Authors, can you imagine how much more profit you would earn if you knew how to effectively sell your own books? They would always be front list titles! Publishers, can you imagine how much more profit you would earn if your authors were out there actively selling their own books along side your own in-house publicity, sales, and marketing efforts? Booksellers, can you imagine how much more profit you would earn if you were using your co-op advertising dollars to support in-store book signings and book launches for the authors who are actively selling their own books and bringing that traffic straight to your store?

If we all work together, we can all make more money. But this is going to require a change because the current system works against authors and publishers. And the direct result is that more of us are moving online, trying to sell our books elsewhere, which could very well render our traditional booksellers obsolete sooner than later unless things change.

Let’s help each other. It’s in all our best interests to do so. Let’s start a revolution to end returnability … and teach our authors how to sell!

Let’s Start a Revolution to End Returnability!

Kim Staflund: founder and publisher at Polished Publishing Group (PPG) and author of the PPG Publisher’s Blog

Kim Staflund: founder and publisher at Polished Publishing Group (PPG) and author of the PPG Publisher’s Blog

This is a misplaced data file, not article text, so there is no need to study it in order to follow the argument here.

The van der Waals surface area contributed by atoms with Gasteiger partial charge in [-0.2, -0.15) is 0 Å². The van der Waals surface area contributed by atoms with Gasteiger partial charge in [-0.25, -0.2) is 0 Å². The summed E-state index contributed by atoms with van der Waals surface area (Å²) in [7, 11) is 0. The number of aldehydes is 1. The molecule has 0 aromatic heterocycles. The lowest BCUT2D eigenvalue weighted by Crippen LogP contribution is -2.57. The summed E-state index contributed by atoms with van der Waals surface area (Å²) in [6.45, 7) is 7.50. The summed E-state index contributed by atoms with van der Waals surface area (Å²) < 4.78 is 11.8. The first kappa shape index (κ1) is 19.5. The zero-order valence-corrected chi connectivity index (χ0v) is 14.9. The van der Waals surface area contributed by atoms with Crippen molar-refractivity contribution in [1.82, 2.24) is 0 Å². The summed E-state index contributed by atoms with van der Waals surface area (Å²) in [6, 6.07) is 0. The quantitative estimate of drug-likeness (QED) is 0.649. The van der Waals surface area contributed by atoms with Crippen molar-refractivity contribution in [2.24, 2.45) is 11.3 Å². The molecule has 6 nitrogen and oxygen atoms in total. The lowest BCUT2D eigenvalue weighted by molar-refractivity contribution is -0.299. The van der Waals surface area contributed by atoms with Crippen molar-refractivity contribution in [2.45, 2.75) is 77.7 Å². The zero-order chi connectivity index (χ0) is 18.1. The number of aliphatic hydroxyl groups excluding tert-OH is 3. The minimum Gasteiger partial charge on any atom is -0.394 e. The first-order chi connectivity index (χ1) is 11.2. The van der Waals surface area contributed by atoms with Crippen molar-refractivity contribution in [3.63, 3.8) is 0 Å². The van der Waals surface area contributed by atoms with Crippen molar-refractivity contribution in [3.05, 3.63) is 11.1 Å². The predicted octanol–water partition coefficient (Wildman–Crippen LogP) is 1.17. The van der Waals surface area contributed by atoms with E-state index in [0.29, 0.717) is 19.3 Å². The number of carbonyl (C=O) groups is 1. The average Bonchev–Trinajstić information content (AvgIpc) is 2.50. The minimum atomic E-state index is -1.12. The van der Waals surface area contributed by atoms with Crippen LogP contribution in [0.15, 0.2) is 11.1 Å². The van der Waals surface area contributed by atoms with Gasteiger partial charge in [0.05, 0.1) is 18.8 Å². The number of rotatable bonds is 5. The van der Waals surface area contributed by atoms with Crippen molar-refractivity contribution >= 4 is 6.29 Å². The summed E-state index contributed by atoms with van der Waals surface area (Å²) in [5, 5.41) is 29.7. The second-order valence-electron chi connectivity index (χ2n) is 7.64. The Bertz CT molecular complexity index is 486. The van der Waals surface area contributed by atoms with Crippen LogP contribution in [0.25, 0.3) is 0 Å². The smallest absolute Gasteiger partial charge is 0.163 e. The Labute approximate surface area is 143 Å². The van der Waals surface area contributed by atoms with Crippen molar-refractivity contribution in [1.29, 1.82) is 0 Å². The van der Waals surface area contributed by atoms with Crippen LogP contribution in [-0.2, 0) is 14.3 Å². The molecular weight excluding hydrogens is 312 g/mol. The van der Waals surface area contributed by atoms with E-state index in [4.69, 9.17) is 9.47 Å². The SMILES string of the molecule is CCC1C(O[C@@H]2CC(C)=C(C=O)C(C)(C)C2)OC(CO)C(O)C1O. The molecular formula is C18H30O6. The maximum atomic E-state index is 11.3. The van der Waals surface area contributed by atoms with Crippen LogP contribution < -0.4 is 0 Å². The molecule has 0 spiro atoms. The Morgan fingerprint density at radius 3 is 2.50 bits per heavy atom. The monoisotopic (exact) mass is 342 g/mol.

Through this blog post, it is my goal to open up a sincere dialogue between everyone involved in the book supply chain from authors, agents, and publishers of all kinds (trade, vanity, hybrid … from the smallest independents to the corporate giants) to the printers, distributors, wholesalers, and retailers that help us create, move, and sell our books to the masses. I want to talk specifically about book returns.


One of the most costly and troublesome practices in the world of book publishing is an archaic book return policy that detrimentally affects net profits for both publishers and authors alike. When a publisher marks its books as “returnable” for wholesalers and retailers, it is giving them the right to return those books, at any given time, for a full refund if they’re unable to sell them—regardless of whether those books are stickered with price tags or a bit scuffed from being handled by various people.